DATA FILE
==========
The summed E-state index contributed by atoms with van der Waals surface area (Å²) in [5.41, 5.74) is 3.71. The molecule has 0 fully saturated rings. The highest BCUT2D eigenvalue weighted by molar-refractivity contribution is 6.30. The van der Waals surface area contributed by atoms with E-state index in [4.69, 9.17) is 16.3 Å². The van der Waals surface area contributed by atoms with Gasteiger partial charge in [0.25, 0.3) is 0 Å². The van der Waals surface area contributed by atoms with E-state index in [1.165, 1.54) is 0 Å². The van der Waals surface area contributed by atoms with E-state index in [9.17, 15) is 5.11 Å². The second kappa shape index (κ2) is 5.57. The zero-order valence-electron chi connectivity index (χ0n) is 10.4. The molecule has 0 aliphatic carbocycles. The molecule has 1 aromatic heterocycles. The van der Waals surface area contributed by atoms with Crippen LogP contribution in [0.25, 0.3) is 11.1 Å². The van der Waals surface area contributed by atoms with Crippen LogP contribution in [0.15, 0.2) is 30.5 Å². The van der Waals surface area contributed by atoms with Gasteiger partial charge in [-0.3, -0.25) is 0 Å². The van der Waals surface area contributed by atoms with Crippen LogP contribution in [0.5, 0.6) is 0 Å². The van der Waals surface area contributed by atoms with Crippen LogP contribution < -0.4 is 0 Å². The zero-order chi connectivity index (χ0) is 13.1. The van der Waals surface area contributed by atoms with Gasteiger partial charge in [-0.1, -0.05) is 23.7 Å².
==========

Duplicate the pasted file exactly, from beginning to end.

The summed E-state index contributed by atoms with van der Waals surface area (Å²) in [5.41, 5.74) is 3.71. The molecule has 0 fully saturated rings. The highest BCUT2D eigenvalue weighted by molar-refractivity contribution is 6.30. The van der Waals surface area contributed by atoms with E-state index in [4.69, 9.17) is 16.3 Å². The van der Waals surface area contributed by atoms with Gasteiger partial charge in [0.25, 0.3) is 0 Å². The van der Waals surface area contributed by atoms with E-state index in [1.165, 1.54) is 0 Å². The van der Waals surface area contributed by atoms with E-state index in [9.17, 15) is 5.11 Å². The second kappa shape index (κ2) is 5.57. The zero-order valence-electron chi connectivity index (χ0n) is 10.4. The molecule has 0 aliphatic carbocycles. The molecule has 1 aromatic heterocycles. The van der Waals surface area contributed by atoms with Crippen LogP contribution in [0.25, 0.3) is 11.1 Å². The van der Waals surface area contributed by atoms with Crippen LogP contribution in [0.15, 0.2) is 30.5 Å². The van der Waals surface area contributed by atoms with Gasteiger partial charge in [-0.3, -0.25) is 0 Å². The van der Waals surface area contributed by atoms with Crippen LogP contribution in [0.5, 0.6) is 0 Å². The van der Waals surface area contributed by atoms with Crippen LogP contribution < -0.4 is 0 Å². The zero-order chi connectivity index (χ0) is 13.1. The van der Waals surface area contributed by atoms with Gasteiger partial charge in [-0.1, -0.05) is 23.7 Å².